This Year in Vogue: An Analysis of all the Covers from 2011

Gisele Bundchen, the modelling equivalent of the Energizer bunny, graced a total of eight Vogue covers this year, more than any other model or celebrity. It was a close race, but Gisele managed to nab the top spot with highlights that include Emmanelle Alt's first official issue of Vogue Paris, a delightfully tacky December cover of Vogue UK, and a July issue of Vogue Brazil dedicated solely to her. Not bad. Conde Nast has obviously been taking full advantage of the "Gisele Bundchen Stock Index." Eighteen editions of Vogue (up to nineteen with the release Vogue Netherlands next year, yay!) producing, on average, 12 covers a month certainly gives us a lot to play around with. With all the importance placed on a cover--the selling point of a magazine--we wanted to see what Vogues worldwide deemed best to put on the front of their glossies, so we went ahead and crunched the numbers. Above is our little mock-up to represent 2011. Perhaps it's a little flashier (okay, tackier) than most magazines you'll see on a newsstand, but we feel it's an accurate representation of the year. To make a little more sense out of it, click through to find out specifics of the who, the what, and the wear.
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Gisele Bundchen, the modelling equivalent of the Energizer bunny, graced a total of eight Vogue covers this year, more than any other model or celebrity. It was a close race, but Gisele managed to nab the top spot with highlights that include Emmanelle Alt's first official issue of Vogue Paris, a delightfully tacky December cover of Vogue UK, and a July issue of Vogue Brazil dedicated solely to her. Not bad. Conde Nast has obviously been taking full advantage of the "Gisele Bundchen Stock Index." Eighteen editions of Vogue (up to nineteen with the release Vogue Netherlands next year, yay!) producing, on average, 12 covers a month certainly gives us a lot to play around with. With all the importance placed on a cover--the selling point of a magazine--we wanted to see what Vogues worldwide deemed best to put on the front of their glossies, so we went ahead and crunched the numbers. Above is our little mock-up to represent 2011. Perhaps it's a little flashier (okay, tackier) than most magazines you'll see on a newsstand, but we feel it's an accurate representation of the year. To make a little more sense out of it, click through to find out specifics of the who, the what, and the wear.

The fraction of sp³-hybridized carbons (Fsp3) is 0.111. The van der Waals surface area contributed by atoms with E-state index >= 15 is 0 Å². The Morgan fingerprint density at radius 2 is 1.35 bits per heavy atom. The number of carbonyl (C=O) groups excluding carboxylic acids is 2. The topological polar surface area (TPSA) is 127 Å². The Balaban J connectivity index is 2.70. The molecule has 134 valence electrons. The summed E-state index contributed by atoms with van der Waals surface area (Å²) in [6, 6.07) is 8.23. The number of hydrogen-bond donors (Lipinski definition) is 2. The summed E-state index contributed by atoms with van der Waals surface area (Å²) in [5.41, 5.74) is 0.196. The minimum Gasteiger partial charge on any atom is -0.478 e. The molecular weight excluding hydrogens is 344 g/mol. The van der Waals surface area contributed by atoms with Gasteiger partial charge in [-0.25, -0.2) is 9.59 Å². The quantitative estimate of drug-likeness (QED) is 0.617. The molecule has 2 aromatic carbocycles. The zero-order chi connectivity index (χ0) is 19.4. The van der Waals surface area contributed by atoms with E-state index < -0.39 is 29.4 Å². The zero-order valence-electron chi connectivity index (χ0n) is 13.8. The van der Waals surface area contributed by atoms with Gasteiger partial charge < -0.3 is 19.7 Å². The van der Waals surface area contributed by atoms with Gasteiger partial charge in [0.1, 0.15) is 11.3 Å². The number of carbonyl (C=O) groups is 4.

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Gisele Bundchen, the modelling equivalent of the Energizer bunny, graced a total of eight Vogue covers this year, more than any other model or celebrity. It was a close race, but Gisele managed to nab the top spot with highlights that include

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Most Popular Cover Photographer: Mario Testino The man who ruled

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Models vs. Celebs For all the model lovers out there worried about celebrities ruling the fashion magazine cover, relax! 70% of the cover ladies (and a few gents) this year were models, while only 30% were celebrities. All hope is not lost.

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Most Popular Cover Designer: Gucci Two bold collections (and a pretty good PR team) in 2011 made sure that Gucci saw the most covers of Vogue this year. The strong jeweled tones of Gucci's spring and fall frocks were perfect, eye-catching choices though, so we can't complain.

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The Age of Vogue

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Cover Subject Nationality Refer to this lovely map of the world and you will notice the native countries of Vogue cover subjects, and their frequency. The darker the country, the more cover subjects hailed from there. The United States ultimately ran away with this particular race. You'll notice that the UK and Brazil trailed behind in second and third, respectively.

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Cover Diversity In 2011, 22% of Vogue cover subjects were non-white. The kicker? The majority of that percentage is made up from editions which predominantly feature that country's native models/celebrities, like China, Taiwan and India. In fact, about half of Vogue's 18 editions failed to feature any non-white cover subjects at all. Let's hope next year finds itself a little more diverse.